• The first e-mail from China is sent to its connection in Germany September 20, 1987.
  • 1989: Invention of the World Wide Web by British scientist Tim Berners-Lee and Belgian Robert Cailliau

1990’s: The Information Age begins…

In 1991, the World Wide Web is implemented, and the Internet truly becomes a global network.

The 90’s saw the spread of the Internet which caused a sudden leap in access to and ability to share information in businesses, at home and around the globe. Technology was developing so quickly that a computer costing $3,000.00 in 1997 would cost $2,000.00 two years later and only $1000.00 the following year.

Innovations of the ‘90s:

 

The “Information Age”, which started in the 1990’s, and which we are currently living in today, is a period marked by the shift from traditional industry (brought about by the industrial revolution) to an economy based on the information computerization. The evolution of technology in the past 65 years is nothing short of astounding, and if it continues at this rate, the world our children’s children live in will probably be a far cry from this one.

 

How do you think the world of I/T will change in the next 65 years?

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Hey BABY! The world’s first stored-program computer was built 65 years ago and couldn’t fit in your living room…

Manchester Small-Scale Experimental Machine, aka "Baby"
Manchester Small-Scale Experimental Machine, aka “Baby”

Everyone knows that computers have dramatically shrunk in the past 60 years, but it’s become such a normalcy that the common person takes it for granted, and my 1-year old daughter will never know what it was like to carry around a 5 lb. gray hunk of plastic that used to be what passed for a cell phone.

Exactly how much have computers changed in the past 60 years? One great example of what our modern-day computers used to look like is the Manchester Small-Scale Experimental Machine, nicknamed “Baby”. Baby, which ran its first program over 65 years ago in Manchester, UK on June 1, 1948, was the world’s first stored-program computer. The program it ran was to determine the highest factor of the number 218, which took almost an hour to compute. It wasn’t meant to be regarded as a full-fledged computer, but rather proof that the concept would work. This proof of concept led to the production of the Manchester Mark 1, which eventually led to the creation of the world’s first commercially available general-purpose computer.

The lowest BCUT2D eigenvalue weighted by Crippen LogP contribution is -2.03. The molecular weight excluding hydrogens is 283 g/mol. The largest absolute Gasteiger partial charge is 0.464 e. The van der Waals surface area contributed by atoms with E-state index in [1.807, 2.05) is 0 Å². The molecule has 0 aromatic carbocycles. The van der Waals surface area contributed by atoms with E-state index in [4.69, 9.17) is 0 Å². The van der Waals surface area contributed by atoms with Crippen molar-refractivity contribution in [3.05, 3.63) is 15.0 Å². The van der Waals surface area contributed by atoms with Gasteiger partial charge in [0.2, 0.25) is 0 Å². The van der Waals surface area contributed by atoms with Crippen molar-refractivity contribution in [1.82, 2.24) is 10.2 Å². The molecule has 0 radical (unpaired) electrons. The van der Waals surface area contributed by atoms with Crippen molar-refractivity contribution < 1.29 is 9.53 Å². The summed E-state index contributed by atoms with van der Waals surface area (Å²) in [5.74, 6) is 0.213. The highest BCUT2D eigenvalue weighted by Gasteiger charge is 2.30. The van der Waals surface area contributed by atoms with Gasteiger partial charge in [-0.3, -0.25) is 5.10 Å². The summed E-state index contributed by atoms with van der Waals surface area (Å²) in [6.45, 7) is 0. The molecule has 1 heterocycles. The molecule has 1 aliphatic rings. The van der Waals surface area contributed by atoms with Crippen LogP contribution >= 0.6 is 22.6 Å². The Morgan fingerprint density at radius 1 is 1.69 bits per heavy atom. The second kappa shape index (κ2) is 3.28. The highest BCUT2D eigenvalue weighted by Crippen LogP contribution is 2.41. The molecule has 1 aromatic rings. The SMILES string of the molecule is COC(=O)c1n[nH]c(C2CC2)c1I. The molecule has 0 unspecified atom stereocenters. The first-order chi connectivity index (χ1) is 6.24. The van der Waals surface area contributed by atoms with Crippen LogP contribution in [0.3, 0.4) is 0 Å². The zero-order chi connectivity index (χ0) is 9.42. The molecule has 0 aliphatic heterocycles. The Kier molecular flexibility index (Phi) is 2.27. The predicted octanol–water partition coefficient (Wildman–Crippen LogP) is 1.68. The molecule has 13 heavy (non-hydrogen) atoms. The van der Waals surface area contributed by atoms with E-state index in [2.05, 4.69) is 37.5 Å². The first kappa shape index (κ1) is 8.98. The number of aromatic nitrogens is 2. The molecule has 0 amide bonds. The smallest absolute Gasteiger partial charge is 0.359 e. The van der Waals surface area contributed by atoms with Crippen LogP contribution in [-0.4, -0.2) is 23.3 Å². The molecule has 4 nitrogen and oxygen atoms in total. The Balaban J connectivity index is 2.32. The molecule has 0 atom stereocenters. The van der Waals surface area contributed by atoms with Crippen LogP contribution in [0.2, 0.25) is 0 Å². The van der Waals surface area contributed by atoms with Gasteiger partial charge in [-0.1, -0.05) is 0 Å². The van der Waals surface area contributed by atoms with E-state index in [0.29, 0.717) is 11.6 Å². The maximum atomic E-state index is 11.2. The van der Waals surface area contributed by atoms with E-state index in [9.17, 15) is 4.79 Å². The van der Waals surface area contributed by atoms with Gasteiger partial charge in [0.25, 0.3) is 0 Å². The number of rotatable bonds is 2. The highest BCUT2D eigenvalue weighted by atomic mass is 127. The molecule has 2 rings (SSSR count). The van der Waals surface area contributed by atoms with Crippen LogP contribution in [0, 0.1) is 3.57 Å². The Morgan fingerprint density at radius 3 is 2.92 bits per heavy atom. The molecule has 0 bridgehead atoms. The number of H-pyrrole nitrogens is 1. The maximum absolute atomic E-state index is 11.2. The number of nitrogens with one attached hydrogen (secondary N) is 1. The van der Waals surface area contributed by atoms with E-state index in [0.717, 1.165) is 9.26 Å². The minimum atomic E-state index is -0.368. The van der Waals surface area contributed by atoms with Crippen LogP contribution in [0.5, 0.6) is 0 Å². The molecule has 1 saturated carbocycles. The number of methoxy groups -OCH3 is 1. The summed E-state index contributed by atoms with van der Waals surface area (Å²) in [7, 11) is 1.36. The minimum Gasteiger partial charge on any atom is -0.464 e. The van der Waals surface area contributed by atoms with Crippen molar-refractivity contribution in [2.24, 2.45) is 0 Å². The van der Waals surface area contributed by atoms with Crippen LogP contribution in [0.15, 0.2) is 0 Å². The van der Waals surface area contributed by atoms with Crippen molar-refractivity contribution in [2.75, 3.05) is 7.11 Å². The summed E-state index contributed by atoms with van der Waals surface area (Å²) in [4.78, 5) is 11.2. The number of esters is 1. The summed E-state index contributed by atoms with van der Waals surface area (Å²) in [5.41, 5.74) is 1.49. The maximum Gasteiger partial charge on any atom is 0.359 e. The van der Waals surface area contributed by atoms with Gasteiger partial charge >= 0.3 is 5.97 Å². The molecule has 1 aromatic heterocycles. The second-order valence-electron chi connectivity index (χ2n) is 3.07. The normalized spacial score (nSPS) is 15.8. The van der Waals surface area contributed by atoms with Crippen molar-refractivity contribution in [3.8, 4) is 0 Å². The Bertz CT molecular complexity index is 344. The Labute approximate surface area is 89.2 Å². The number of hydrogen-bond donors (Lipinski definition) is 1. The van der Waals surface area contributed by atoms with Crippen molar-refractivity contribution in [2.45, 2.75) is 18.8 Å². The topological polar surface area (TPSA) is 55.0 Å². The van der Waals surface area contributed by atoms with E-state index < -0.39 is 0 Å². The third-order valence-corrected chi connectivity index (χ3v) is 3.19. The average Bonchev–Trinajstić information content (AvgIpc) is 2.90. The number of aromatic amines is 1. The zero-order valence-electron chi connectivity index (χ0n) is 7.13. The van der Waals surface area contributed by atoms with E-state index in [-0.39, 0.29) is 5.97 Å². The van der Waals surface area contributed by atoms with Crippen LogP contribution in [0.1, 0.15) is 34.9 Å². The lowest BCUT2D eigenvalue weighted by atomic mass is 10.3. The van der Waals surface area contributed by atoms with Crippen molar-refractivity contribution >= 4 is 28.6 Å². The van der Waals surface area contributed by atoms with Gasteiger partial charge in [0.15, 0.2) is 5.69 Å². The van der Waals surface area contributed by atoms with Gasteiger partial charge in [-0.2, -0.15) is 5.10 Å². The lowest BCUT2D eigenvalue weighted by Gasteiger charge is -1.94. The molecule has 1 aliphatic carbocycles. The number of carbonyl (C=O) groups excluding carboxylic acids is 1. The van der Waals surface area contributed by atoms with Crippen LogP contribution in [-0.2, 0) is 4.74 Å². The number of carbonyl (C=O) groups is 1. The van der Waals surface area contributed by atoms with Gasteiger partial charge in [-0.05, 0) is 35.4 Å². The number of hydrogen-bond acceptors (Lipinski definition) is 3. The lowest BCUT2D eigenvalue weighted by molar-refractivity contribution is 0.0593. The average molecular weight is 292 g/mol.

F.C. Williams, who wrote the program, said the following about its first successful run:

“A program was laboriously inserted and the start switch pressed. Immediately the spots on the display tube entered a mad dance. In early trials it was a dance of death… But one day it stopped, and there, shining brightly in the expected place, was the expected answer. It was a moment to remember. This was in June 1948, and nothing was ever the same again.”

Compared to the light-weight tablets and smartphones we carry around today that fit easily in a back-pack or purse, “Baby” was enormous, measuring over 17 feet long and over 7 feet tall. The technology that Baby made possible is exhibited nearly everywhere in modern day life. There are computers hidden away (or embedded) in everything from digital alarm clocks, to toasters, to your house alarm; even the traffic lights you pass under every day on your way to work. Because of the technological advancement made possible because of this huge machine, we use tiny, evolved computers dozens of times a day without even realizing it.

How many computers have you used today, and how would your life be different without them?